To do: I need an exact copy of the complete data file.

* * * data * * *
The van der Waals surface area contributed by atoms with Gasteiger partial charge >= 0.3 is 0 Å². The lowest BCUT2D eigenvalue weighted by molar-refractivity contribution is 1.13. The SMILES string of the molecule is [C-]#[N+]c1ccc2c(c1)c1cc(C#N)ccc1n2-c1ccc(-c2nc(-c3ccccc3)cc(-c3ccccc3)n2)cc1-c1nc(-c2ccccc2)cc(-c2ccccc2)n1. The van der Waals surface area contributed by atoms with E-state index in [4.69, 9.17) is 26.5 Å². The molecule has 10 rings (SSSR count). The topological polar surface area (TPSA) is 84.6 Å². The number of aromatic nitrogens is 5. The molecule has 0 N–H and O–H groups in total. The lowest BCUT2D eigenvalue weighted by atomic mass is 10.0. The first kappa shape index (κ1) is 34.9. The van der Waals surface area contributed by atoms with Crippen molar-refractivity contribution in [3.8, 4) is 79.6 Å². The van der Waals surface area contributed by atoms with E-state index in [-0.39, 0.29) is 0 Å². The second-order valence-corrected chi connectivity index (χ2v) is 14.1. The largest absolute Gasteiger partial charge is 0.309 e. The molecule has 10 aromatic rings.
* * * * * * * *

The van der Waals surface area contributed by atoms with Gasteiger partial charge >= 0.3 is 0 Å². The lowest BCUT2D eigenvalue weighted by molar-refractivity contribution is 1.13. The SMILES string of the molecule is [C-]#[N+]c1ccc2c(c1)c1cc(C#N)ccc1n2-c1ccc(-c2nc(-c3ccccc3)cc(-c3ccccc3)n2)cc1-c1nc(-c2ccccc2)cc(-c2ccccc2)n1. The van der Waals surface area contributed by atoms with E-state index in [4.69, 9.17) is 26.5 Å². The molecule has 10 rings (SSSR count). The topological polar surface area (TPSA) is 84.6 Å². The number of aromatic nitrogens is 5. The molecule has 0 N–H and O–H groups in total. The lowest BCUT2D eigenvalue weighted by atomic mass is 10.0. The first kappa shape index (κ1) is 34.9. The van der Waals surface area contributed by atoms with Crippen molar-refractivity contribution in [3.8, 4) is 79.6 Å². The van der Waals surface area contributed by atoms with E-state index in [-0.39, 0.29) is 0 Å². The second-order valence-corrected chi connectivity index (χ2v) is 14.1. The largest absolute Gasteiger partial charge is 0.309 e. The molecule has 10 aromatic rings.